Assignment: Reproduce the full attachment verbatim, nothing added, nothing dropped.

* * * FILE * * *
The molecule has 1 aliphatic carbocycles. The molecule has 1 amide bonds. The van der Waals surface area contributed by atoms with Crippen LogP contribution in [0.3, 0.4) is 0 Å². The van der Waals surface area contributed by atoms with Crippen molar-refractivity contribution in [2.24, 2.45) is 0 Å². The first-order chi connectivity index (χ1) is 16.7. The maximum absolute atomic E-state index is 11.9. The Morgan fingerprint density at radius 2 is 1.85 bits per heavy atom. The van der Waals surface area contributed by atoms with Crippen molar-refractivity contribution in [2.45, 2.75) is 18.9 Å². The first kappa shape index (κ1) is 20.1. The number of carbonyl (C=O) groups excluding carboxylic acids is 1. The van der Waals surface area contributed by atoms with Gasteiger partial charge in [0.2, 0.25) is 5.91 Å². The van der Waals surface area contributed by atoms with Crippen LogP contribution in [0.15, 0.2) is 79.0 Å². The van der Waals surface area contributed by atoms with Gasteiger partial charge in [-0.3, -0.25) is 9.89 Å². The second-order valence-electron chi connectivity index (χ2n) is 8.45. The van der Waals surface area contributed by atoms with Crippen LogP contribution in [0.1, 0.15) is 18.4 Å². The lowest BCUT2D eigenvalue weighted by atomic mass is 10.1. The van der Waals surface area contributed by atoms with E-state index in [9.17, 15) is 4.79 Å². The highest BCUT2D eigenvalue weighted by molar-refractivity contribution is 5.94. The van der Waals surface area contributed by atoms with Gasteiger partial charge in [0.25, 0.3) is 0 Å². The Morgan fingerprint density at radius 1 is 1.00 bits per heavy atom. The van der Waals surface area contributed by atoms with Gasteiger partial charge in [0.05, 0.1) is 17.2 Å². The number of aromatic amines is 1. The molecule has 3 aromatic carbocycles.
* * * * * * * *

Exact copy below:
The molecule has 1 aliphatic carbocycles. The molecule has 1 amide bonds. The van der Waals surface area contributed by atoms with Crippen LogP contribution in [0.3, 0.4) is 0 Å². The van der Waals surface area contributed by atoms with Crippen molar-refractivity contribution in [2.24, 2.45) is 0 Å². The first-order chi connectivity index (χ1) is 16.7. The maximum absolute atomic E-state index is 11.9. The Morgan fingerprint density at radius 2 is 1.85 bits per heavy atom. The van der Waals surface area contributed by atoms with Crippen molar-refractivity contribution in [2.45, 2.75) is 18.9 Å². The first kappa shape index (κ1) is 20.1. The number of carbonyl (C=O) groups excluding carboxylic acids is 1. The van der Waals surface area contributed by atoms with Gasteiger partial charge in [0.2, 0.25) is 5.91 Å². The van der Waals surface area contributed by atoms with Crippen LogP contribution in [0.15, 0.2) is 79.0 Å². The van der Waals surface area contributed by atoms with Gasteiger partial charge in [-0.3, -0.25) is 9.89 Å². The second-order valence-electron chi connectivity index (χ2n) is 8.45. The van der Waals surface area contributed by atoms with Crippen LogP contribution in [0.1, 0.15) is 18.4 Å². The lowest BCUT2D eigenvalue weighted by atomic mass is 10.1. The van der Waals surface area contributed by atoms with E-state index in [9.17, 15) is 4.79 Å². The highest BCUT2D eigenvalue weighted by molar-refractivity contribution is 5.94. The van der Waals surface area contributed by atoms with Gasteiger partial charge in [0.25, 0.3) is 0 Å². The Morgan fingerprint density at radius 1 is 1.00 bits per heavy atom. The van der Waals surface area contributed by atoms with Gasteiger partial charge in [0.05, 0.1) is 17.2 Å². The number of aromatic amines is 1. The molecule has 3 aromatic carbocycles.